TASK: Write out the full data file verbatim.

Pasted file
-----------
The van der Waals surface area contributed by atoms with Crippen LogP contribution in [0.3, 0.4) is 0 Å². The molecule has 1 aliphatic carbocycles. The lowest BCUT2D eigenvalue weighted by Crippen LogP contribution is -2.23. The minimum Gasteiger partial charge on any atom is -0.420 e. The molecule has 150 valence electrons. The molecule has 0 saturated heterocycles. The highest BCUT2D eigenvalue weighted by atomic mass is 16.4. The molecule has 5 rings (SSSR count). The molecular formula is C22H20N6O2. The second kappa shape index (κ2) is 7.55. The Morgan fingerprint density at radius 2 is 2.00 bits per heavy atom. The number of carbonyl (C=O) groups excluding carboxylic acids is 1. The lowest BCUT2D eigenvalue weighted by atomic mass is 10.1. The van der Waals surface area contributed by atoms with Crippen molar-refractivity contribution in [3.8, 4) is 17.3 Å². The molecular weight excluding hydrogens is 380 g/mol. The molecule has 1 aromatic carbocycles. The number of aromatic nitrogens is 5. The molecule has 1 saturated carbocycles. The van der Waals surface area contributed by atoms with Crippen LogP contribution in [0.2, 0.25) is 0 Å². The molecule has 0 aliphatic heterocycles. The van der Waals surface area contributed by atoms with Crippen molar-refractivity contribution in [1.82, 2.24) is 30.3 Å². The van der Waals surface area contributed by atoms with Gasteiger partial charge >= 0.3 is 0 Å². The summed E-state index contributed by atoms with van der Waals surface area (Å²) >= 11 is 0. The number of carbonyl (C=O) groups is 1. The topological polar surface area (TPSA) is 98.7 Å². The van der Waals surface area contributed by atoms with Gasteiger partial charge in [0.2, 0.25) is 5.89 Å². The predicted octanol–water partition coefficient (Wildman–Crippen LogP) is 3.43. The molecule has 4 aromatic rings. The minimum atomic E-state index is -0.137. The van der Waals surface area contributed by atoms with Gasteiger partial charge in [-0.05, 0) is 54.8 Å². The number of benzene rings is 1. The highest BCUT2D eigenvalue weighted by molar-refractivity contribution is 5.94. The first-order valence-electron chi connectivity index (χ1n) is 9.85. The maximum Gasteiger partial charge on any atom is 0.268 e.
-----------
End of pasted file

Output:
The van der Waals surface area contributed by atoms with Crippen LogP contribution in [0.3, 0.4) is 0 Å². The molecule has 1 aliphatic carbocycles. The lowest BCUT2D eigenvalue weighted by Crippen LogP contribution is -2.23. The minimum Gasteiger partial charge on any atom is -0.420 e. The molecule has 150 valence electrons. The molecule has 0 saturated heterocycles. The highest BCUT2D eigenvalue weighted by atomic mass is 16.4. The molecule has 5 rings (SSSR count). The molecular formula is C22H20N6O2. The second kappa shape index (κ2) is 7.55. The Morgan fingerprint density at radius 2 is 2.00 bits per heavy atom. The number of carbonyl (C=O) groups excluding carboxylic acids is 1. The lowest BCUT2D eigenvalue weighted by atomic mass is 10.1. The van der Waals surface area contributed by atoms with Crippen molar-refractivity contribution in [3.8, 4) is 17.3 Å². The molecular weight excluding hydrogens is 380 g/mol. The molecule has 1 aromatic carbocycles. The number of aromatic nitrogens is 5. The molecule has 1 saturated carbocycles. The van der Waals surface area contributed by atoms with Crippen LogP contribution in [0.2, 0.25) is 0 Å². The molecule has 0 aliphatic heterocycles. The van der Waals surface area contributed by atoms with Crippen molar-refractivity contribution in [1.82, 2.24) is 30.3 Å². The van der Waals surface area contributed by atoms with Gasteiger partial charge >= 0.3 is 0 Å². The summed E-state index contributed by atoms with van der Waals surface area (Å²) >= 11 is 0. The number of carbonyl (C=O) groups is 1. The topological polar surface area (TPSA) is 98.7 Å². The van der Waals surface area contributed by atoms with Gasteiger partial charge in [0.2, 0.25) is 5.89 Å². The predicted octanol–water partition coefficient (Wildman–Crippen LogP) is 3.43. The molecule has 4 aromatic rings. The minimum atomic E-state index is -0.137. The van der Waals surface area contributed by atoms with Gasteiger partial charge in [-0.05, 0) is 54.8 Å². The number of benzene rings is 1. The highest BCUT2D eigenvalue weighted by molar-refractivity contribution is 5.94. The first-order valence-electron chi connectivity index (χ1n) is 9.85. The maximum Gasteiger partial charge on any atom is 0.268 e.